Chez Pierre right at home in Henry S. Clark romp
Only two horses have parlayed a win in the Henry S. Clark Stakes into graded glory in the Grade 2 Dinner Party a month later, the most recent having been Hudson Steele in 2012.
Chez Pierre served notice Saturday at Laurel Park that he has the kind of quality that could make him the third. Under pilot Daniel Centeno, the French-bred exploded past multiple graded winner Field Pass in the lane and surged to a sharp 5 ½-length win.
It was just his second start in North America, and it ran his record to a spotless five wins from five outings.
“In my opinion, he’s got everything to be a very efficient miler,” said winning trainer Arnaud Delacour. “He’s got tactical speed, and if he can settle, which is what we wanted to see, he can come with a pretty good turn of foot.”
Chez Pierre, owned by Lael Stables, began his career with three wins in France. He made his US bow March 9 at Tampa Bay Downs, prevailing by a neck as the favorite in an allowance contest while earning a Beyer speed figure of 96.
Centeno guided Chez Pierre to a near-perfect trip Saturday. He settled comfortably in fourth in the early running, a half-dozen lengths off the pace battle contested by longshots Highway Bound and Rock On Luke. The opening half-mile in the one-mile affair went by in a quick 46.56 seconds.
- Lukas: Fillies “go to the well for you”Trainer D. Wayne Lukas, whose Triple Crown career began with a controversial win over a filly, will try to get a Preakness win with a filly in Secret Oath.
Centeno began to put his mount in gear on the far turn, and he quickly moved to confront Field Pass, whose last visit to the state in which he was bred netted him a win in the Grade 3 BWI Turf Cup. Field Pass floated Chez Pierre out several paths, but that merely delayed the inevitable, as once straightened away, Chez Pierre romped home well clear.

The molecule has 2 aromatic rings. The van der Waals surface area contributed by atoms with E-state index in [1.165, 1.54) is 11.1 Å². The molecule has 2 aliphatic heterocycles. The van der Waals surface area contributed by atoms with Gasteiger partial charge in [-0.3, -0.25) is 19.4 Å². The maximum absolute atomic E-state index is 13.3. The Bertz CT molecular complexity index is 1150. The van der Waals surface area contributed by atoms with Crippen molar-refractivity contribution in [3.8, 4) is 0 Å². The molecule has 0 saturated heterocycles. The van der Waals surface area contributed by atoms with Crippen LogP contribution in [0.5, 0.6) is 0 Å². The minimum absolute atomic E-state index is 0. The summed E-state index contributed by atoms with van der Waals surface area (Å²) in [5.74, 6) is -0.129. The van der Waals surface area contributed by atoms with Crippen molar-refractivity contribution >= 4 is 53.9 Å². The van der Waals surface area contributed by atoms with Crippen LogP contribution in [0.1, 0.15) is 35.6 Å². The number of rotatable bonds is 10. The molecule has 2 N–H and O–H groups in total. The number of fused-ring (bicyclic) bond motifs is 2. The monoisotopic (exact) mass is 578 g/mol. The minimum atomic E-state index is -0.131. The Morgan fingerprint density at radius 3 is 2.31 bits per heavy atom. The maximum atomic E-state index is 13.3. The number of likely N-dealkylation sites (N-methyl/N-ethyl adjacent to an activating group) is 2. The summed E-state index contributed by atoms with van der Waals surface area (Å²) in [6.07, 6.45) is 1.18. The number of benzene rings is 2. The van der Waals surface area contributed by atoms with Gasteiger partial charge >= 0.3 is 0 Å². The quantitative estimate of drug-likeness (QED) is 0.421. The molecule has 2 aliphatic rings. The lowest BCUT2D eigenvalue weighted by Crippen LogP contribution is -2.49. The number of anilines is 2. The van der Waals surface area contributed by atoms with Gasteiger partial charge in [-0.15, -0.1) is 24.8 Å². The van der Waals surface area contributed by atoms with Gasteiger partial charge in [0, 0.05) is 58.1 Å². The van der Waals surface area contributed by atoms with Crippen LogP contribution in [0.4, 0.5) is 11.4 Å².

Running time for one mile over firm turf was 1:34.83. Chez Pierre navigated the last quarter-mile in about 23 seconds. Mandate was along late for second, while Field Pass held third.
“He did a great job,” Delacour said. “He showed probably a better turn of foot than he did the first time – probably because he settled better.”
Off as the favorite, Chez Pierre paid $3.80 to win. The exacta returned just $6.40 for one dollar.
Delacour was noncommittal about a future spot, though the Dinner Party, contested on Preakness day at Pimlico, would certainly make some sense, especially since he could make the short ship from Fair Hill to Baltimore.
In two other turf stakes on the day, horses making their first starts of 2022 prevailed.
In the 5 ½-furlong King T. Leatherbury, True Valour made his first start since March 2021 a winning one. Under jockey Feargal Lynch, he pulled clear into the lane and then had enough to hold off post-time favorite Grateful Bred by a half-length.
True Valour, an Irish-bred son of Kodiac, had run sixth in the Group 1 Al Quoz Sprint last March but subsequently suffered a small condylar fracture, necessitating time on the bench. Now eight, he returned running today, getting the distance in 1:02.10.
“He looks like he’d be capable of winning a graded race,” said winning trainer Graham Motion. “He’s really come back good this year, and I was surprised when [owner R. Larry Johnson] wanted to do it; this is an eight-year-old. But that’s Larry: he loves the game, and obviously, the horse loves it, too.”
- The (almost) fabulous fillies of the PreaknessBefore Rachel Alexandra and Swiss Skydiver won the Preakness, these four fillies made a major impact on the Middle Jewel without winning it.
In the one-mile Dahlia for fillies and mares, Deciding Vote rallied from eighth under Angel Suarez to wear down post-time favorite In a Hurry and win by a half-length in 1:37.43 over firm turf.
It was Deciding Vote’s first stakes win and first start since October, when she had won a second-level allowance at Laurel.
“They like that vacation,” said Eddie Graham, who conditions the winner for Bill Pape. “Coming off that vacation, she was training really well, and the rider that rides her all the time said she’s doing better than she ever has.”
The Dahlia is designed as a prep for the Grade 3 Gallorette on the Preakness undercard, and Graham said he “would think” that would be the next logical spot, if Deciding Vote comes out of this contest well.
Stakes winners gallery